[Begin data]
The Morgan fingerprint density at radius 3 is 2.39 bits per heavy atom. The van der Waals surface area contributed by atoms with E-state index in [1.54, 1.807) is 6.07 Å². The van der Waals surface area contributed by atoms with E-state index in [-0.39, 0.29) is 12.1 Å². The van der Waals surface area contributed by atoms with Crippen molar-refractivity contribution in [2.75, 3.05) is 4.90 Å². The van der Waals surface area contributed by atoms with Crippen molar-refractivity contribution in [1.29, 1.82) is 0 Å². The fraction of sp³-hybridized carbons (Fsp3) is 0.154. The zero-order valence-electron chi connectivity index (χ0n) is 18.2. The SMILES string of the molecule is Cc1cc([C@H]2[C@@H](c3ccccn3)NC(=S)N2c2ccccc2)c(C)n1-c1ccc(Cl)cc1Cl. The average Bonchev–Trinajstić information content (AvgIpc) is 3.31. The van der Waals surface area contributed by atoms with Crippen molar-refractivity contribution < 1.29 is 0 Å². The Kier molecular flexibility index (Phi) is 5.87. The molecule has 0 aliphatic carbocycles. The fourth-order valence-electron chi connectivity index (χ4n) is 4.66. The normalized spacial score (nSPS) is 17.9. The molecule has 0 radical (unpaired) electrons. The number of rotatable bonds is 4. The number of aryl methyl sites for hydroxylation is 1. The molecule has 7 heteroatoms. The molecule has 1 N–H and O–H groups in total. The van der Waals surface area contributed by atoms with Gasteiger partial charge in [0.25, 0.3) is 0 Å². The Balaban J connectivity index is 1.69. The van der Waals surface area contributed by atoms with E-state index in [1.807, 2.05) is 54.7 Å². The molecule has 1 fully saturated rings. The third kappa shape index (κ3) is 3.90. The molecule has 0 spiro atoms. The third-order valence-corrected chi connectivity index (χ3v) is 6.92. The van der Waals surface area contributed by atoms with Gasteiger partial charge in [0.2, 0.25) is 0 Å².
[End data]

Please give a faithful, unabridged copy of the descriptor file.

The Morgan fingerprint density at radius 3 is 2.39 bits per heavy atom. The van der Waals surface area contributed by atoms with E-state index in [1.54, 1.807) is 6.07 Å². The van der Waals surface area contributed by atoms with E-state index in [-0.39, 0.29) is 12.1 Å². The van der Waals surface area contributed by atoms with Crippen molar-refractivity contribution in [2.75, 3.05) is 4.90 Å². The van der Waals surface area contributed by atoms with Crippen molar-refractivity contribution in [1.29, 1.82) is 0 Å². The fraction of sp³-hybridized carbons (Fsp3) is 0.154. The zero-order valence-electron chi connectivity index (χ0n) is 18.2. The SMILES string of the molecule is Cc1cc([C@H]2[C@@H](c3ccccn3)NC(=S)N2c2ccccc2)c(C)n1-c1ccc(Cl)cc1Cl. The average Bonchev–Trinajstić information content (AvgIpc) is 3.31. The van der Waals surface area contributed by atoms with Crippen molar-refractivity contribution < 1.29 is 0 Å². The Kier molecular flexibility index (Phi) is 5.87. The molecule has 0 aliphatic carbocycles. The fourth-order valence-electron chi connectivity index (χ4n) is 4.66. The normalized spacial score (nSPS) is 17.9. The molecule has 0 radical (unpaired) electrons. The number of rotatable bonds is 4. The number of aryl methyl sites for hydroxylation is 1. The molecule has 7 heteroatoms. The molecule has 1 N–H and O–H groups in total. The van der Waals surface area contributed by atoms with Gasteiger partial charge in [0.25, 0.3) is 0 Å². The Balaban J connectivity index is 1.69. The van der Waals surface area contributed by atoms with E-state index in [1.807, 2.05) is 54.7 Å². The molecule has 1 fully saturated rings. The third kappa shape index (κ3) is 3.90. The molecule has 0 spiro atoms. The third-order valence-corrected chi connectivity index (χ3v) is 6.92. The van der Waals surface area contributed by atoms with Gasteiger partial charge in [0.2, 0.25) is 0 Å².